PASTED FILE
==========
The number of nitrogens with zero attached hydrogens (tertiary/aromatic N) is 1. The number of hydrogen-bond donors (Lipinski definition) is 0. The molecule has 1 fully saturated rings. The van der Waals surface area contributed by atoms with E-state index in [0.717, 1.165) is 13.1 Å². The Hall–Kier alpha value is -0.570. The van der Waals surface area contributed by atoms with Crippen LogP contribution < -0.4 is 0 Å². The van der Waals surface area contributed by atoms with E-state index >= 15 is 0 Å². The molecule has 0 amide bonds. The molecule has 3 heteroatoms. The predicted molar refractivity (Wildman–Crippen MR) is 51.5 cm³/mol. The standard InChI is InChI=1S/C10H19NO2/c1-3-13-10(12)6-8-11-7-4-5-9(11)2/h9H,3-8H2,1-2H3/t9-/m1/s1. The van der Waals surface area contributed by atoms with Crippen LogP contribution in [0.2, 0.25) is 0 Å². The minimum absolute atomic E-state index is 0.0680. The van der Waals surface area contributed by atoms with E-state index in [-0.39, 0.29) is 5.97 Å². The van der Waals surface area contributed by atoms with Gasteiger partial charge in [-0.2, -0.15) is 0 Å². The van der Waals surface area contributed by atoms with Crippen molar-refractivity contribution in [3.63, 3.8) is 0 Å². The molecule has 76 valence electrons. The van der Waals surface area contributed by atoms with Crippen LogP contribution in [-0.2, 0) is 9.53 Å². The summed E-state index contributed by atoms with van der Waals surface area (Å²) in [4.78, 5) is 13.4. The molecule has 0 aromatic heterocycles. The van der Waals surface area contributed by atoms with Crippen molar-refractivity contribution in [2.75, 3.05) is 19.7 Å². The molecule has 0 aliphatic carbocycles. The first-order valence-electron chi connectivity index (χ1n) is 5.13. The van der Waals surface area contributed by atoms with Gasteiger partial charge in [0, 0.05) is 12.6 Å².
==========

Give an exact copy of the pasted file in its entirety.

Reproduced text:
The number of nitrogens with zero attached hydrogens (tertiary/aromatic N) is 1. The number of hydrogen-bond donors (Lipinski definition) is 0. The molecule has 1 fully saturated rings. The van der Waals surface area contributed by atoms with E-state index in [0.717, 1.165) is 13.1 Å². The Hall–Kier alpha value is -0.570. The van der Waals surface area contributed by atoms with Crippen LogP contribution < -0.4 is 0 Å². The van der Waals surface area contributed by atoms with E-state index >= 15 is 0 Å². The molecule has 0 amide bonds. The molecule has 3 heteroatoms. The predicted molar refractivity (Wildman–Crippen MR) is 51.5 cm³/mol. The standard InChI is InChI=1S/C10H19NO2/c1-3-13-10(12)6-8-11-7-4-5-9(11)2/h9H,3-8H2,1-2H3/t9-/m1/s1. The van der Waals surface area contributed by atoms with Crippen LogP contribution in [0.2, 0.25) is 0 Å². The minimum absolute atomic E-state index is 0.0680. The van der Waals surface area contributed by atoms with E-state index in [-0.39, 0.29) is 5.97 Å². The van der Waals surface area contributed by atoms with Gasteiger partial charge in [-0.2, -0.15) is 0 Å². The van der Waals surface area contributed by atoms with Crippen molar-refractivity contribution in [3.63, 3.8) is 0 Å². The molecule has 76 valence electrons. The van der Waals surface area contributed by atoms with Crippen LogP contribution in [-0.2, 0) is 9.53 Å². The summed E-state index contributed by atoms with van der Waals surface area (Å²) in [4.78, 5) is 13.4. The molecule has 0 aromatic heterocycles. The van der Waals surface area contributed by atoms with Crippen molar-refractivity contribution in [2.75, 3.05) is 19.7 Å². The molecule has 0 aliphatic carbocycles. The first-order valence-electron chi connectivity index (χ1n) is 5.13. The van der Waals surface area contributed by atoms with Gasteiger partial charge in [0, 0.05) is 12.6 Å².